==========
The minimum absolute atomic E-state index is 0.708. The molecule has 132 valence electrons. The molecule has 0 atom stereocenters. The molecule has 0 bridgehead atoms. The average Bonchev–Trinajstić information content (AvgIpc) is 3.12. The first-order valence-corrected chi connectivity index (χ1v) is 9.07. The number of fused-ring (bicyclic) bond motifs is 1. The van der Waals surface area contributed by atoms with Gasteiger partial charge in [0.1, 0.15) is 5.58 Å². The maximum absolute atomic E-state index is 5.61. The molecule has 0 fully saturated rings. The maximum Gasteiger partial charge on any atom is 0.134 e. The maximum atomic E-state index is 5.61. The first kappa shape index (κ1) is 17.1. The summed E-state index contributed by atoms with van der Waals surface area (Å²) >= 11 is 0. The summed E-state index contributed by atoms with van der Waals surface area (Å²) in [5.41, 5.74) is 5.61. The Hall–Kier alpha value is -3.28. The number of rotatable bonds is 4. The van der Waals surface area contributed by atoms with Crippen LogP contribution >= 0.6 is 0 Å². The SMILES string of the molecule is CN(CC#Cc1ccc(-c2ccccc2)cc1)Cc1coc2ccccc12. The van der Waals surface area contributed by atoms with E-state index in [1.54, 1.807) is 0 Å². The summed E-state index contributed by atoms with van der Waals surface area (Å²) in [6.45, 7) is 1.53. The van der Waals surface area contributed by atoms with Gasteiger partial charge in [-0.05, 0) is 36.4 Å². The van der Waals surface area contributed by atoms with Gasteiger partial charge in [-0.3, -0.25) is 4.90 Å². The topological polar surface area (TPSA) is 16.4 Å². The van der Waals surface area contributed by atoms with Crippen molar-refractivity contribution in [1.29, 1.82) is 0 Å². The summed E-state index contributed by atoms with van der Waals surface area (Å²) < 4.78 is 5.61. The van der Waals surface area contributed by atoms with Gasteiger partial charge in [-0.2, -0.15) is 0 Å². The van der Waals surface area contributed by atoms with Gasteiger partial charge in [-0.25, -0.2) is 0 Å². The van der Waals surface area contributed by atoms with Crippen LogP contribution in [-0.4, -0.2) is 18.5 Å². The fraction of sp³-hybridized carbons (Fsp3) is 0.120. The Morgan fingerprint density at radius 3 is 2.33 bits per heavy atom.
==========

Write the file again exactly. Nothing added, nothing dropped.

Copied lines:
The minimum absolute atomic E-state index is 0.708. The molecule has 132 valence electrons. The molecule has 0 atom stereocenters. The molecule has 0 bridgehead atoms. The average Bonchev–Trinajstić information content (AvgIpc) is 3.12. The first-order valence-corrected chi connectivity index (χ1v) is 9.07. The number of fused-ring (bicyclic) bond motifs is 1. The van der Waals surface area contributed by atoms with Gasteiger partial charge in [0.1, 0.15) is 5.58 Å². The maximum absolute atomic E-state index is 5.61. The molecule has 0 fully saturated rings. The maximum Gasteiger partial charge on any atom is 0.134 e. The maximum atomic E-state index is 5.61. The first kappa shape index (κ1) is 17.1. The summed E-state index contributed by atoms with van der Waals surface area (Å²) >= 11 is 0. The summed E-state index contributed by atoms with van der Waals surface area (Å²) in [5.41, 5.74) is 5.61. The Hall–Kier alpha value is -3.28. The number of rotatable bonds is 4. The van der Waals surface area contributed by atoms with Crippen LogP contribution >= 0.6 is 0 Å². The SMILES string of the molecule is CN(CC#Cc1ccc(-c2ccccc2)cc1)Cc1coc2ccccc12. The van der Waals surface area contributed by atoms with E-state index in [1.54, 1.807) is 0 Å². The summed E-state index contributed by atoms with van der Waals surface area (Å²) in [6.45, 7) is 1.53. The van der Waals surface area contributed by atoms with Gasteiger partial charge in [-0.05, 0) is 36.4 Å². The van der Waals surface area contributed by atoms with Gasteiger partial charge in [-0.3, -0.25) is 4.90 Å². The topological polar surface area (TPSA) is 16.4 Å². The van der Waals surface area contributed by atoms with Crippen molar-refractivity contribution in [1.29, 1.82) is 0 Å². The summed E-state index contributed by atoms with van der Waals surface area (Å²) < 4.78 is 5.61. The van der Waals surface area contributed by atoms with Gasteiger partial charge in [-0.2, -0.15) is 0 Å². The van der Waals surface area contributed by atoms with Gasteiger partial charge in [-0.25, -0.2) is 0 Å². The van der Waals surface area contributed by atoms with Crippen LogP contribution in [-0.4, -0.2) is 18.5 Å². The fraction of sp³-hybridized carbons (Fsp3) is 0.120. The Morgan fingerprint density at radius 3 is 2.33 bits per heavy atom.